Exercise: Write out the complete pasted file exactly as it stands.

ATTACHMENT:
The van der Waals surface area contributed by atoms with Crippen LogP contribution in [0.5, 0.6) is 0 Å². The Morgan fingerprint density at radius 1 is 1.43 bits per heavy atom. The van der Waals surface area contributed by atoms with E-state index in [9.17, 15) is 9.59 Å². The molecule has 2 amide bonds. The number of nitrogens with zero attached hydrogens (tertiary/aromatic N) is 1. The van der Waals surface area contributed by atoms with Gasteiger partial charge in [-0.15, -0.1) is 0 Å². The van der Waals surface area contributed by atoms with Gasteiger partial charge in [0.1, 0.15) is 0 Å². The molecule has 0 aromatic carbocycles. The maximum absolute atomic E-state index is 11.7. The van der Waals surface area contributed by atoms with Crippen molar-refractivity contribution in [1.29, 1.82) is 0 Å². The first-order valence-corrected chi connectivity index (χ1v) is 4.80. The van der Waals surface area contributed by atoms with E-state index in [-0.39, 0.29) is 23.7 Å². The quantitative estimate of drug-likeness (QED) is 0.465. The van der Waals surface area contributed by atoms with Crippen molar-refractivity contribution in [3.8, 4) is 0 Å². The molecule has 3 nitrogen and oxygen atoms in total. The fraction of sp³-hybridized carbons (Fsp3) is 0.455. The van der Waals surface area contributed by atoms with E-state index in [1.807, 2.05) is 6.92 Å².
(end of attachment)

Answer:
The van der Waals surface area contributed by atoms with Crippen LogP contribution in [0.5, 0.6) is 0 Å². The Morgan fingerprint density at radius 1 is 1.43 bits per heavy atom. The van der Waals surface area contributed by atoms with E-state index in [9.17, 15) is 9.59 Å². The molecule has 2 amide bonds. The number of nitrogens with zero attached hydrogens (tertiary/aromatic N) is 1. The van der Waals surface area contributed by atoms with Gasteiger partial charge in [-0.15, -0.1) is 0 Å². The van der Waals surface area contributed by atoms with Gasteiger partial charge in [0.1, 0.15) is 0 Å². The molecule has 0 aromatic carbocycles. The maximum absolute atomic E-state index is 11.7. The van der Waals surface area contributed by atoms with Crippen molar-refractivity contribution in [1.29, 1.82) is 0 Å². The first-order valence-corrected chi connectivity index (χ1v) is 4.80. The van der Waals surface area contributed by atoms with E-state index in [-0.39, 0.29) is 23.7 Å². The quantitative estimate of drug-likeness (QED) is 0.465. The van der Waals surface area contributed by atoms with Crippen molar-refractivity contribution in [3.8, 4) is 0 Å². The molecule has 3 nitrogen and oxygen atoms in total. The fraction of sp³-hybridized carbons (Fsp3) is 0.455. The van der Waals surface area contributed by atoms with E-state index in [1.807, 2.05) is 6.92 Å².